Literature, passion and death in French literature über alles

It’s perfectly coherent with my thesis crying in the morning looking at the musical The phantom of the Opera. I read the book years ago and I loved it… The french romanticism and depth, increased by the unique beauty of the language… La dame aux Camelias, Notre-Dame de Paris, Madame Bovary, La morte amoureuse, Le fleurs du mal… French literature of the XIX century. All those books struck me and I recall them for details; in reading in fact, it’s very personal the meaning and importance we give to different parts and details of a story. I couldn’t live without it because reality it’s much more beautiful if we connect some romance to that. And reading sad, deadly story of passion helps reminding how beautiful is life! French are sad Italians, no way to doubt that… While in our literature love triumphs and God is over us to help (let’s think of Dante and Manzoni!), in French literature the masterwork are written by deeply sad people with problems in their couple (death of a beloved one, homosexuality and so on), often resolved by alcol and drugs (the poets maudits sinking in absinth and hallucinogens). And so the operas end badly, with the madness and/or subsequently death of the hero. I find it beautiful. I promessi sposi doesn’t move my soul to that point of morbid com-passion. Suffering in reading helps to well relate in real life, where evil and passion are the most addictive drugs… I bet that in the Divine comedy we all appreciate and remember more than anything else the “Inferno”, isn’t it? And particularly the second giro (fifth canto), where the history of Paolo & Francesca is told by the latter, burning in a vortex of fire for the eternity with her lover… for the sin of lust. Dante for the emotion falls “come corpo morto cadde”. Nothing else move our souls like the tragic history of love do.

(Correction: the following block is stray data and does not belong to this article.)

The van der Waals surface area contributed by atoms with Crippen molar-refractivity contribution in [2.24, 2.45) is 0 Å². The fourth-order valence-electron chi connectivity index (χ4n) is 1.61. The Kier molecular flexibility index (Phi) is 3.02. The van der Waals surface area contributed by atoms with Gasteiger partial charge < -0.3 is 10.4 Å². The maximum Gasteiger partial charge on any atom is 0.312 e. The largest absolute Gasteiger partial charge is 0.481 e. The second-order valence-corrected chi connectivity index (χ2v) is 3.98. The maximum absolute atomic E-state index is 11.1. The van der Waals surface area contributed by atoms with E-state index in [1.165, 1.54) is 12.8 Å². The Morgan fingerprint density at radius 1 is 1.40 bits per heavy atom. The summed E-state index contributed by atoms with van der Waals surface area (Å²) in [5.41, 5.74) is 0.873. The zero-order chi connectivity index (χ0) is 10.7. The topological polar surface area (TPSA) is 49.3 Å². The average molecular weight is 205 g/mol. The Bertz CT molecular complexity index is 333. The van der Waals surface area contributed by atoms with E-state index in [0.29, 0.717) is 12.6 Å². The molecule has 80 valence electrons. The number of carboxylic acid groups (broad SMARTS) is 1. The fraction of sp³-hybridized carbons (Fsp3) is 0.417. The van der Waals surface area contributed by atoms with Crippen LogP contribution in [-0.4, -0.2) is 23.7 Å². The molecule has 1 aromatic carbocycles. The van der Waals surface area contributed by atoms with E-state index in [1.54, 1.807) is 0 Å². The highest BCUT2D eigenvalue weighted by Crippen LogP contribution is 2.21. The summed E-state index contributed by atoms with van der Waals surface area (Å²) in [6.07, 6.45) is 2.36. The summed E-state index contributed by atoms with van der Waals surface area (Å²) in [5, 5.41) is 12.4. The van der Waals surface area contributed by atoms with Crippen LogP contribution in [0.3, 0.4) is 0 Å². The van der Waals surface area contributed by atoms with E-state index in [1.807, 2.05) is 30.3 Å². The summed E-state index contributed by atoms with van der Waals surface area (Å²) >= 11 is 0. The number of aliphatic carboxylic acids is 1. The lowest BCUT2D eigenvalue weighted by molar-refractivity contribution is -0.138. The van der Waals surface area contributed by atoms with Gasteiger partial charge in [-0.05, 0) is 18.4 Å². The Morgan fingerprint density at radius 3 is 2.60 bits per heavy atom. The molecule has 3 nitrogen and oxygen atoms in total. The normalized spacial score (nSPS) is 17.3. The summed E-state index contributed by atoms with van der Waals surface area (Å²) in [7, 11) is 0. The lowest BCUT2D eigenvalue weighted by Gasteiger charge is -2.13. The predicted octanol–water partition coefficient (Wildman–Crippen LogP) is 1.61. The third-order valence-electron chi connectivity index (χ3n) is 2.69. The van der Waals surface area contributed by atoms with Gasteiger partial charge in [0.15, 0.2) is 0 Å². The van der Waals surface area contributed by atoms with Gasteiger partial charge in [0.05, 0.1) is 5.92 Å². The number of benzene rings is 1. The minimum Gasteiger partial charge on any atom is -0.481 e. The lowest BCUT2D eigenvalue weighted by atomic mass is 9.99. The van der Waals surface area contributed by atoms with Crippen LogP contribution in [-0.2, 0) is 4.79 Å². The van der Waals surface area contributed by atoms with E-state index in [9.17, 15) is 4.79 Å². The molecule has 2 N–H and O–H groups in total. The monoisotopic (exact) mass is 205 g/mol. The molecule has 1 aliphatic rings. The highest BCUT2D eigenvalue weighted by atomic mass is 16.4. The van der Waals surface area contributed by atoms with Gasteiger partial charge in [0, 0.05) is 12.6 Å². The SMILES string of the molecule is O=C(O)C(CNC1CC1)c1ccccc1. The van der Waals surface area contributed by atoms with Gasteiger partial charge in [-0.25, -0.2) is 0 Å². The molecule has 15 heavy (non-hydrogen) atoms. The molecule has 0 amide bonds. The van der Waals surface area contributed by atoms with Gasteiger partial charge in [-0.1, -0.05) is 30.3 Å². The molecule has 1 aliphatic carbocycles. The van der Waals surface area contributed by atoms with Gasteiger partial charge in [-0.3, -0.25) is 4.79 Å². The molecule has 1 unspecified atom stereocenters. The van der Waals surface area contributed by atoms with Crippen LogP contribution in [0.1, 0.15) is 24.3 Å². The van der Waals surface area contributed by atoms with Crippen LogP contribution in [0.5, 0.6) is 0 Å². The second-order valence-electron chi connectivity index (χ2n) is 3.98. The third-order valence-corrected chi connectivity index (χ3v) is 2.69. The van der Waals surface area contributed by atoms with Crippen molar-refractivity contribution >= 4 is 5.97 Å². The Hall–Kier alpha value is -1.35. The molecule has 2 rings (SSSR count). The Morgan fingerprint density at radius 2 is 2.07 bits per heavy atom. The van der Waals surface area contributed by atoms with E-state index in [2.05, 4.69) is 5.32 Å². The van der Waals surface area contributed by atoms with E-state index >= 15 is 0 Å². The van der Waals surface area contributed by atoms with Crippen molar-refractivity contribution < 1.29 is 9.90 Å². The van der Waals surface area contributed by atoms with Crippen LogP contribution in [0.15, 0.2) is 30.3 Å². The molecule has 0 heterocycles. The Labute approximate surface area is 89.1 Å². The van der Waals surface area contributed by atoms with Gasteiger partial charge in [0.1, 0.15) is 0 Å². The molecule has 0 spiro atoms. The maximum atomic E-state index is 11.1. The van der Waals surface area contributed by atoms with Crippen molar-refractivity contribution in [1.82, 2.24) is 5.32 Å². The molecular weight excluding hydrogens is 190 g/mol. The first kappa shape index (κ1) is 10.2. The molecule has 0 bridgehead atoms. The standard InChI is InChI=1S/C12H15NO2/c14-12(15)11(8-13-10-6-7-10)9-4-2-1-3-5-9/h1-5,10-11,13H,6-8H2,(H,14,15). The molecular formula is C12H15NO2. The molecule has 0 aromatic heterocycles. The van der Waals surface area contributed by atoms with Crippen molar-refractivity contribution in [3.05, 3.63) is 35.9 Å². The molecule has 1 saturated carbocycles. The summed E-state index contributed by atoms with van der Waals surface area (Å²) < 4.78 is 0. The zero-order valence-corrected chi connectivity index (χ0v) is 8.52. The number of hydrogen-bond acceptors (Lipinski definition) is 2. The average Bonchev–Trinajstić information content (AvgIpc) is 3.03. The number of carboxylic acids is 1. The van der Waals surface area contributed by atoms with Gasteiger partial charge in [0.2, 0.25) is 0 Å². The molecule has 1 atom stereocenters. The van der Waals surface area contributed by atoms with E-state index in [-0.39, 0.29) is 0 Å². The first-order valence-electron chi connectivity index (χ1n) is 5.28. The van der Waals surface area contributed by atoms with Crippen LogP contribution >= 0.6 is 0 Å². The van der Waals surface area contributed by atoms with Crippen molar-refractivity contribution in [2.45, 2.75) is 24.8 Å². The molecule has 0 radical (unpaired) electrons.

What I finally watched this morning touched my heart again, because once again a french branded musical transpired passion with its death’s side – ethos and tanatos, destructive forces. Like Notre-Dame by Richard Cocciante(the MASTERWORK in my opinion by excellence) – and there’s no surprise if the musician as well preferred France’s romance as well – the music is playing in my head non-stop.

The coherence I referred above with my thesis derives to the fact that I regress in french literature there as well (and in many other fields)! Links to reality are the most beautiful thing that studying gives us.

“Fatti non foste a viver come bruti, ma per seguir virtute e conoscenza” (Dante,XXVI).



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